Captain America: The Winter Soldier is one of my favorite movies to date. Not just because I’m a fan of Marvel Studios’ films but because, it’s a genuinely intense, action packed and well-written movie. It very much reflects the issues we have with privacy and security. How the government and various companies harvest the people’s information without their knowledge or consent for monitoring and other uses. The film’s antagonists planned to use the harvested information to find all individuals who currently or will someday pose a threat to their organization by means of extrapolation. Much like what the NSA has been doing. The nature of the screenplay might be a coincidence since domestic surveillance by the NSA was then a very hot topic.
But it’s not just the government. Major corporations have been harvesting consumer data ever since credit cards were invented, maybe even before. Who bought what, what was bought when, is it bought every day by whom? There was no internet back then, hardly any privacy concerns, but we get hints of data storage and monitoring in the movies when the authorities want to catch someone still on the grid. Now we have the internet and data flows in torrents (literally) to government agencies and private corporations. Many stores now have membership/discount cards that give customers rewards points for every purchase but can actually be used by stores to monitor the movement of goods and customer buying habits. Retail companies collectively earn millions through proper decision making but dole out just a few dollars in exchange. These rewards, come in the form of discounts, cash equivalents or special privileges and consumers just keep coming to subscribe unknowingly letting marketers know their weekly Maalox intake or their obsession with Twinkies.
Online, it’s no different. All purchases, transactions and transmissions can be traced through the ubiquitous e-mail address used to subscribe to most, if not all internet-based services. Memberships to email, social media and other services are mostly free, and many of us know at the back of our heads that these email addresses and personal info such as first name, last name, current address and age which we use to gain access to these services will be used for something instead of just some electronic equivalent of membership form. It seems okay and the government and these corporations suggest it is, but it’s really not.
According to three academics from the University of Pennsylvania, contrary to popular belief, people online don’t like having their privacy invaded as a tradeoff for safety and personal freedom. They published a report called: Tradeoff Fallacy: How Marketers are Misinterpreting American Consumers and Opening Them Up for Exploitation. The title says it all but it’s still best to elaborate.
What the paper says, is that marketers are spreading information that many consumers are content to the sharing and use of some of their personal data short of their social security numbers, in exchange for free memberships and usage of various internet services as well as discounts and other privileges from retail companies. But according to the surveys used to prepare the report, most consumers aren’t really comfortable their data is shared to unknown parties or used for an entity’s self-serving purposes. That they aren’t okay that their data will be used in exchange for the free services, discounts and other privileges including targeted ads.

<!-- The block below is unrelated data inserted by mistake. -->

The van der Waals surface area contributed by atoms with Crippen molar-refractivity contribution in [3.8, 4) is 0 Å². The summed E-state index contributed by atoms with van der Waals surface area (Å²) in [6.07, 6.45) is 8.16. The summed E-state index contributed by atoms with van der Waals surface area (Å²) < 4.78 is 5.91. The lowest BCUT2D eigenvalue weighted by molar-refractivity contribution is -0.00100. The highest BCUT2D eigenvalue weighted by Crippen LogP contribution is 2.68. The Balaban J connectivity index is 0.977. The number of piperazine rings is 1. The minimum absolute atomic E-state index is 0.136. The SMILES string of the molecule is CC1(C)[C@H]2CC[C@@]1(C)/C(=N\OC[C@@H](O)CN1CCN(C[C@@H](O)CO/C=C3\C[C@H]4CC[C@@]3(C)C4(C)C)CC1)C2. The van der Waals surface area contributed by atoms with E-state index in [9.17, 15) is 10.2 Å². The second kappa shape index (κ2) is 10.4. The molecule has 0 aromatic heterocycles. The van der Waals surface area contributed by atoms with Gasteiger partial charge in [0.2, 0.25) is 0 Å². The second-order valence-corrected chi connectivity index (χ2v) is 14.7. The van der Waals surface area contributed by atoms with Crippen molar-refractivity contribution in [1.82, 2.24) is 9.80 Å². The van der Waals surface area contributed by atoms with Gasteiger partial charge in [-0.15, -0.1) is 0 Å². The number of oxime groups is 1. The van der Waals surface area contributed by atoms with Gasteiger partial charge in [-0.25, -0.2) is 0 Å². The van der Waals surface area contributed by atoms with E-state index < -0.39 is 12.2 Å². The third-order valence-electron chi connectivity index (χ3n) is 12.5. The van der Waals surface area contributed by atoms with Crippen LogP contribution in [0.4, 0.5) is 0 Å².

Some respondents however are resigned to the fact that there’s no such thing as a free lunch. That whatever they enter in the fields of online membership forms will be used for something as payment for free use of services such as email, FTP file transfer and downloads, use of social media like Facebook (which has been accused of several privacy violations). Most of the other respondents who are aware, are resigned to the fact as well but don’t like the idea and are powerless to do anything about it. It’s like saying, ‘do what you want but it doesn’t mean I’ll like it.’ Another analogy would be submitting one’s self to a public utility such as electricity and be at the mercy of the provider when it comes to prices. The internet today has reached that level of necessity that it’s basically as important as electricity or a landline phone. The net neutrality law is based on that premise.
As Arnim Zola said: “Humanity has to give up its freedom willingly…” The internet has evolved into something of such importance that users are willing to share some personal data not knowing the extent of how such data could be used. That data also includes searches and Google is about to capitalize on that too by including a ‘buy’ button on product-related search results.
And speaking of search results, it’s indeed disconcerting knowing that someone’s over your shoulder watching your internet activity. One instance, though it may be coincidental was when yours truly searched for a product on Google, and minutes later, saw an ad on Facebook related to that product. That was fast unless Google already pre-sold my search to Facebook and vice-versa.
So basically, there’s no real internet privacy at least for people who use a smartphone, have an email address or has subscribed to anything on the internet. That data will be mined and monitored for statistics, marketing, political and security purposes. The only real way to use the internet is to browse, not sign up for anything, including an email address and make use of rental PCs at different internet shops to avoid having a consistent IP. It’s “okay” to be commercially exploited by the internet, if you really want to use it.